Published on 2016 - 10 - 11

The Char Type

In 1991, Unicode 1.0 was released, using slightly less than half of the available 65,536 code values. Java was designed from the ground up to use 16-bit Unicode characters, which was a major advance over other programming languages that used 8-bit characters.

Unfortunately, over time, the inevitable happened. Unicode grew beyond 65,536 characters, primarily due to the addition of a very large set of ideographs used for Chinese, Japanese, and Korean. Now, the 16-bit char type is insufficient to describe all Unicode characters.

We need a bit of terminology to explain how this problem is resolved in Java, beginning with Java SE 5.0. A code point is a code value that is associated with a character in an encoding scheme. In the Unicode standard, code points are written in hexadecimal and prefixed with U+, such as U+0041 for the code point of the Latin letter A. Unicode has code points that are grouped into 17 code planes. The first code plane, called the basic multilingual plane, consists of the “classic” Unicode characters with code points U+0000 to U+FFFF. Sixteen additional planes, with code points U+10000 to U+10FFFF, hold the supplementary characters.

The UTF-16 encoding represents all Unicode code points in a variable-length code. The characters in the basic multilingual plane are represented as 16-bit values, called code units. The supplementary characters are encoded as consecutive pairs of code units. Each of the values in such an encoding pair falls into a range of 2048 unused values of the basic multilingual plane, called the surrogates area (U+D800 to U+DBFF for the first code unit, U+DC00 to U+DFFF for the second code unit). This is rather clever, because you can immediately tell whether a code unit encodes a single character or it is the first or second part of a supplementary character. For example, the mathematical symbol for the set of integers ZZ has code point U+1D56B and is encoded by the two code units U+D835 and U+DD6B.

In Java, the char type describes a code unit in the UTF-16 encoding.

Our strong recommendation is not to use the char type in your programs unless you are actually manipulating UTF-16 code units. You are almost always better off treating strings as abstract data types.

批注:65535已经无法包含所有的字符,之后扩充的字符将通过一定的方式进行扩充。java 5.0给出了一种扩充的解决方案,code point代表一个utf-16字符,utf-16字符包含了常规字符和附加的字符。常规字符可以使用1个16位的char表示。而附加字符需要使用2个16位的char表示


The double type uses 64 bits to store a numeric value, but some processors use 80-bit floating-point registers. These registers yield added precision in intermediate steps of a computation. For example, consider the following computation:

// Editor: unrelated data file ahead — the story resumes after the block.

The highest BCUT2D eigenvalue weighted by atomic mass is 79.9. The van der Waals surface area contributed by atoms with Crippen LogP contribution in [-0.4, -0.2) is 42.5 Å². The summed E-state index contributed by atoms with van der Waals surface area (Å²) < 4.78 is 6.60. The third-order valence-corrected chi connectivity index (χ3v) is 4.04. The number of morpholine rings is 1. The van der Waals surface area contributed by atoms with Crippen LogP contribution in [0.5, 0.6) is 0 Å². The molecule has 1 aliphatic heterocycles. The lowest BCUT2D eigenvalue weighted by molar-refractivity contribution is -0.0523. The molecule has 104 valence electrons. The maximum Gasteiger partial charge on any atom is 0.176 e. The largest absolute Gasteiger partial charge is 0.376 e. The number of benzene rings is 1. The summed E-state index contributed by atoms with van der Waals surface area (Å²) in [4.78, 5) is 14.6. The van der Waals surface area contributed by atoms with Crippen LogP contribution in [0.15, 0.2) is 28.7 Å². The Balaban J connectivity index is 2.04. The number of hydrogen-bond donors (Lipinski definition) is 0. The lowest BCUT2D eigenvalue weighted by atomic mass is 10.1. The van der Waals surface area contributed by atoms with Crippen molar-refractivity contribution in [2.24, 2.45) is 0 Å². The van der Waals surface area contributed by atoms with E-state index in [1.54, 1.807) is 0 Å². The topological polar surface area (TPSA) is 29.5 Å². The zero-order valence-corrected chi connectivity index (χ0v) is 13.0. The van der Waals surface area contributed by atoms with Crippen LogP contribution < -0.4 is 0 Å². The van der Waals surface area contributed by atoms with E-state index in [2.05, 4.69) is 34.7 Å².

double w = x * y / z;

Many Intel processors compute x 乘 y , leave the result in an 80-bit register, then divide by z, and finally truncate the result back to 64 bits. That can yield a more accurate result, and it can avoid exponent overflow. But the result may be different from a computation that uses 64 bits throughout. For that reason, the initial specification of the Java virtual machine mandated that all intermediate computations must be truncated. The numeric community hated it. Not only can the truncated computations cause overflow, they are actually slower than the more precise computations because the truncation operations take time. For that reason, the Java programming language was updated to recognize the conflicting demands for optimum performance and perfect reproducibility. By default, virtual machine designers are now permitted to use extended precision for intermediate computations. However, methods tagged with the strictfp keyword must use strict floating-point operations that yield reproducible results.

public static strictfp void main(String[] args)


The methods in the Math class use the routines in the computer’s floating-point unit for fastest performance. If completely predictable results are more important than fast performance, use the StrictMath class instead. It implements the algorithms from the “Freely Distributable Math Library” fdlibm, guaranteeing identical results on all platforms.


Do not use the == operator to test whether two strings are equal! It only determines whether or not the strings are stored in the same location. Sure, if strings are in the same location, they must be equal. But it is entirely possible to store multiple copies of identical strings in different places.

The StringBuilder class was introduced in JDK 5.0. Its predecessor, StringBuffer, is slightly less efficient, but it allows multiple threads to add or remove characters. If all string editing happens in a single thread (which is usually the case), you should use StringBuilder instead. The APIs of both classes are identical.

Input and Output

if you use an integrated development environment, the starting directory is controlled by the IDE. You can find the directory location with this call:

String dir = System.getProperty("user.dir");


When you launch a program from a command shell, you can use the redirection syntax of your shell and attach any file to and System.out:

java MyProg < myfile.txt > output.txt

Then, you need not worry about handling the FileNotFoundException.